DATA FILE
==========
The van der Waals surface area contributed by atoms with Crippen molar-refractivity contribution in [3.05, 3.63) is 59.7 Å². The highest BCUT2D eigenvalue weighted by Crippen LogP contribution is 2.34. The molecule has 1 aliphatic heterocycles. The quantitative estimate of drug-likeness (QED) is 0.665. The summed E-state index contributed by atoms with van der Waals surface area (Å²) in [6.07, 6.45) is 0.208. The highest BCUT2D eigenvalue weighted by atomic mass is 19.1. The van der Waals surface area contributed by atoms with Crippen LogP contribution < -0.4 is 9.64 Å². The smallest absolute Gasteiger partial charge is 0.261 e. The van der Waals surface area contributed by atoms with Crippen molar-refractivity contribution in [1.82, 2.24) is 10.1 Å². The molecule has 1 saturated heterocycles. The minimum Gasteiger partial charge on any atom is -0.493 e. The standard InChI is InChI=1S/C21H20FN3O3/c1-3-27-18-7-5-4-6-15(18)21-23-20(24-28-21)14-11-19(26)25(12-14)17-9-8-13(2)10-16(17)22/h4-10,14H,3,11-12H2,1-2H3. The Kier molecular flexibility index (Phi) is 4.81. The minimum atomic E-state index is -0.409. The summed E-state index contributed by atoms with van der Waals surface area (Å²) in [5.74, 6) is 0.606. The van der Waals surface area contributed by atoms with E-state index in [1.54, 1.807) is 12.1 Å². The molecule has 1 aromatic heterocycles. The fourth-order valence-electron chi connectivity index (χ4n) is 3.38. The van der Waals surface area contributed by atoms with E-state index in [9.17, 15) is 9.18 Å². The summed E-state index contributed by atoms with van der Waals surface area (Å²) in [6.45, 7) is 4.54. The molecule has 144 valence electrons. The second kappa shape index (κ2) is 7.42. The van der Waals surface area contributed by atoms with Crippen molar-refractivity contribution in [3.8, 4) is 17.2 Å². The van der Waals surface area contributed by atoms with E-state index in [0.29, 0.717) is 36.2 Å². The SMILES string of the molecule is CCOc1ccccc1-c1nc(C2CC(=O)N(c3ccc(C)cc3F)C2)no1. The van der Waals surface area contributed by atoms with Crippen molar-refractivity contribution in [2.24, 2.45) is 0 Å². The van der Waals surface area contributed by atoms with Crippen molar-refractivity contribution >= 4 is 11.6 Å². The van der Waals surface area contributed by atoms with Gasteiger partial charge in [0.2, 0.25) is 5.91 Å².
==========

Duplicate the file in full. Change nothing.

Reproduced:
The van der Waals surface area contributed by atoms with Crippen molar-refractivity contribution in [3.05, 3.63) is 59.7 Å². The highest BCUT2D eigenvalue weighted by Crippen LogP contribution is 2.34. The molecule has 1 aliphatic heterocycles. The quantitative estimate of drug-likeness (QED) is 0.665. The summed E-state index contributed by atoms with van der Waals surface area (Å²) in [6.07, 6.45) is 0.208. The highest BCUT2D eigenvalue weighted by atomic mass is 19.1. The van der Waals surface area contributed by atoms with Crippen LogP contribution < -0.4 is 9.64 Å². The smallest absolute Gasteiger partial charge is 0.261 e. The van der Waals surface area contributed by atoms with Crippen molar-refractivity contribution in [1.82, 2.24) is 10.1 Å². The molecule has 1 saturated heterocycles. The minimum Gasteiger partial charge on any atom is -0.493 e. The standard InChI is InChI=1S/C21H20FN3O3/c1-3-27-18-7-5-4-6-15(18)21-23-20(24-28-21)14-11-19(26)25(12-14)17-9-8-13(2)10-16(17)22/h4-10,14H,3,11-12H2,1-2H3. The Kier molecular flexibility index (Phi) is 4.81. The minimum atomic E-state index is -0.409. The summed E-state index contributed by atoms with van der Waals surface area (Å²) in [5.74, 6) is 0.606. The van der Waals surface area contributed by atoms with E-state index in [1.54, 1.807) is 12.1 Å². The molecule has 1 aromatic heterocycles. The fourth-order valence-electron chi connectivity index (χ4n) is 3.38. The van der Waals surface area contributed by atoms with E-state index in [9.17, 15) is 9.18 Å². The summed E-state index contributed by atoms with van der Waals surface area (Å²) in [6.45, 7) is 4.54. The molecule has 144 valence electrons. The second kappa shape index (κ2) is 7.42. The van der Waals surface area contributed by atoms with Crippen molar-refractivity contribution in [3.8, 4) is 17.2 Å². The van der Waals surface area contributed by atoms with E-state index in [0.29, 0.717) is 36.2 Å². The SMILES string of the molecule is CCOc1ccccc1-c1nc(C2CC(=O)N(c3ccc(C)cc3F)C2)no1. The van der Waals surface area contributed by atoms with Crippen molar-refractivity contribution in [2.24, 2.45) is 0 Å². The van der Waals surface area contributed by atoms with Crippen molar-refractivity contribution >= 4 is 11.6 Å². The van der Waals surface area contributed by atoms with Gasteiger partial charge in [0.2, 0.25) is 5.91 Å².